Outside of servicing, there are also several things you can do at home to keep your car roadworthy. These include checking and replacing parts like brake pads, oil filters and discs. Various parts of your engine and brakes are vulnerable to wear and tear, and there’s a big chance you will need to place exhaust parts and lighting features at some point whilst your car is in your ownership. There are also various less well-known parts that will almost certainly require attention at some stage.

Timing and cam belts

Timing belts are sometimes called cam belts and are tasked with making sure camshafts turn at the correct speed. When the belts slip or begin to wear out, many other engine parts can be affected, as can the entire engine. You are advised to replace your belt every few years to keep your engine in good condition. The car’s manual may instruct you to replace it when you have clocked up a specific number of miles.

Oxygen or Lambda sensors

Your Lambda sensor is also called the oxygen sensor. This sensor’s job is to monitor the amount of oxygen in your fuel to limit its emission of harmful gasses. It also tells your engine management system about oxygen levels and whether more or less oxygen is needed. The sensor can be found in the exhaust system but can be tough to identify and access, which is why the services of a professional are normally needed when you suspect you have a problem with the part. A mechanic can identify the vehicle’s emission levels with special tools, which will tell them whether harmful gases are too low or high. If levels aren’t right, there’s a big chance your oxygen sensor isn’t working as it should.

The alternator

Your alternator’s job is to charge your battery. When cars won’t start, many drivers immediately point their attention to the battery. However, the culprit is often the alternator. If your car is taking a significant amount of time to start, or when you struggle to get it started even when the power output of the battery has been tested, you may need to replace your alternator.

Contact Autoworld today

At AutoWorld, we can assist you if you do suspect you have an issue with a car part. To find out more, simply call 01204 53 43 33 or send a message to info@autoworldonline.co.uk. Alternatively, e-mail us at caacltd@live.com.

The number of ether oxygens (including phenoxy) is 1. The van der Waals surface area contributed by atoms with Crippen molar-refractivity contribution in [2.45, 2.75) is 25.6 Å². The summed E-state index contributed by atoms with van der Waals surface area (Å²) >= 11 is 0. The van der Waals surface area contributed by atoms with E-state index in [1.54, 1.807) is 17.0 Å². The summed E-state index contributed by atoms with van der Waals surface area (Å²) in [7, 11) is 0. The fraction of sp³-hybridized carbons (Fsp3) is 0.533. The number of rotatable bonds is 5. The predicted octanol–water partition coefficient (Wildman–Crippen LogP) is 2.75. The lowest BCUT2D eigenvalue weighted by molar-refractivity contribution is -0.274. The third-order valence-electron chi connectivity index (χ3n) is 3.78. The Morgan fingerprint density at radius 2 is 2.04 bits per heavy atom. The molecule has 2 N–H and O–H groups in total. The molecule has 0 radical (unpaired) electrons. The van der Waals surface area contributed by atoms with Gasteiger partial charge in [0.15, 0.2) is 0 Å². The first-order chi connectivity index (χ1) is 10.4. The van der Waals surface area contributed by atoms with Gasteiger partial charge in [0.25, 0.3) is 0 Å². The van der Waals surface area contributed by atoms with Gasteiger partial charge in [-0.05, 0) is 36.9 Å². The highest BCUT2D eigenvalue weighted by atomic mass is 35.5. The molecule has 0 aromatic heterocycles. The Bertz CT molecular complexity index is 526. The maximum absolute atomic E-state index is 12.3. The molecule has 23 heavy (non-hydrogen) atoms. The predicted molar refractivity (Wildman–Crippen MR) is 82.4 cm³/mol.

Diesel Prices May Rise As Government Considers Reversing Tax Cuts

 

Diesel car owners could face steeper prices at petrol pumps after the government said it was considering reversing tax cuts brought in by Gordon Brown.

Transport secretary Patrick McLoughlin said Brown had made a mistake as Labour chancellor when he cut the duty on low-sulphur diesel by 3p in his 2001 budget. Brown announced the measure ahead of that year’s general election to help meet climate change targets around carbon.

However, it has since emerged that diesel engines emit up to four times as many nitrogen oxides as petrol cars and 20 times as many particulates, which have been linked to problems in the lungs, heart and brain.
McLoughlin made the comments to the London Evening Standard, which said that 9,400 Londoners die prematurely every year from breathing the city’s polluted air.

“We have got to look at that,” McLoughlin told the newspaper. “It is something the chancellor will need to look at in due course.”

Asked if Brown had made a mistake, McLoughlin said: “Yes. In fairness they thought they were doing the right thing. The consequences of what they did was to bring about a reduction in carbon.”

But he added: “It’s something that we’ve got to address. We are addressing it through the government’s air quality strategy, and by putting money into public transport like the Elizabeth line.”

The government is also spending £600 million on electric cars and charging points, and working with manufacturers to reduce emissions.

The push to promote diesel, in a misguided attempt to help the environment, came out of the 1997 Kyoto protocol, through which countries agreed to cut greenhouse gases. Brown said that diesel vehicles should benefit from lower tax because of their low carbon performance.

That meant a reduction in the price of diesel at the pumps but also a new system rewarding cars with low CO2 emissions. Sadiq Khan, the mayor of London, is considering a new “T-Charge” on vehicles on top of the congestion charge to help clean up the city’s toxic air.

What are your thoughts on this? Why not let us know!